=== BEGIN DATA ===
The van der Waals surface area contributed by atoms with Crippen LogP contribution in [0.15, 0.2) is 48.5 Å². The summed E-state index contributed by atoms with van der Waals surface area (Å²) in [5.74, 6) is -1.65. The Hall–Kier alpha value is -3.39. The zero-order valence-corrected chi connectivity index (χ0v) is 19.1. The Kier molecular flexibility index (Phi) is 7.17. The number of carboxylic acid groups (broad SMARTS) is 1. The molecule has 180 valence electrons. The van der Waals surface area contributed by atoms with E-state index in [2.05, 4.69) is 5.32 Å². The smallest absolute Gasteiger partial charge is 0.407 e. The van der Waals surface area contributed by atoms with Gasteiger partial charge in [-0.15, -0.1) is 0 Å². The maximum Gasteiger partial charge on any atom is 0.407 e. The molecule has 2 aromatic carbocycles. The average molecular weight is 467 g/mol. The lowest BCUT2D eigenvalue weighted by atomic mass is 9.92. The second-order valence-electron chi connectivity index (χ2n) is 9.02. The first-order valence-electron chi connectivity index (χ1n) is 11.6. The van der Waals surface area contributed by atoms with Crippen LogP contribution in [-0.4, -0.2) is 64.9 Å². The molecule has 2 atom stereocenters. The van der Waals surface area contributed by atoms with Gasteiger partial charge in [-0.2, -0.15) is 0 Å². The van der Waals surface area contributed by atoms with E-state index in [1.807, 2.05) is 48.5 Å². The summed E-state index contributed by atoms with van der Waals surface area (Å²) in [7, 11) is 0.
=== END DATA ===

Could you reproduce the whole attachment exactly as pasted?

The van der Waals surface area contributed by atoms with Crippen LogP contribution in [0.15, 0.2) is 48.5 Å². The summed E-state index contributed by atoms with van der Waals surface area (Å²) in [5.74, 6) is -1.65. The Hall–Kier alpha value is -3.39. The zero-order valence-corrected chi connectivity index (χ0v) is 19.1. The Kier molecular flexibility index (Phi) is 7.17. The number of carboxylic acid groups (broad SMARTS) is 1. The molecule has 180 valence electrons. The van der Waals surface area contributed by atoms with E-state index in [2.05, 4.69) is 5.32 Å². The smallest absolute Gasteiger partial charge is 0.407 e. The van der Waals surface area contributed by atoms with Gasteiger partial charge in [-0.15, -0.1) is 0 Å². The maximum Gasteiger partial charge on any atom is 0.407 e. The molecule has 2 aromatic carbocycles. The average molecular weight is 467 g/mol. The lowest BCUT2D eigenvalue weighted by atomic mass is 9.92. The second-order valence-electron chi connectivity index (χ2n) is 9.02. The first-order valence-electron chi connectivity index (χ1n) is 11.6. The van der Waals surface area contributed by atoms with Crippen LogP contribution in [-0.4, -0.2) is 64.9 Å². The molecule has 2 atom stereocenters. The van der Waals surface area contributed by atoms with Gasteiger partial charge in [-0.2, -0.15) is 0 Å². The van der Waals surface area contributed by atoms with E-state index in [1.807, 2.05) is 48.5 Å². The summed E-state index contributed by atoms with van der Waals surface area (Å²) in [7, 11) is 0.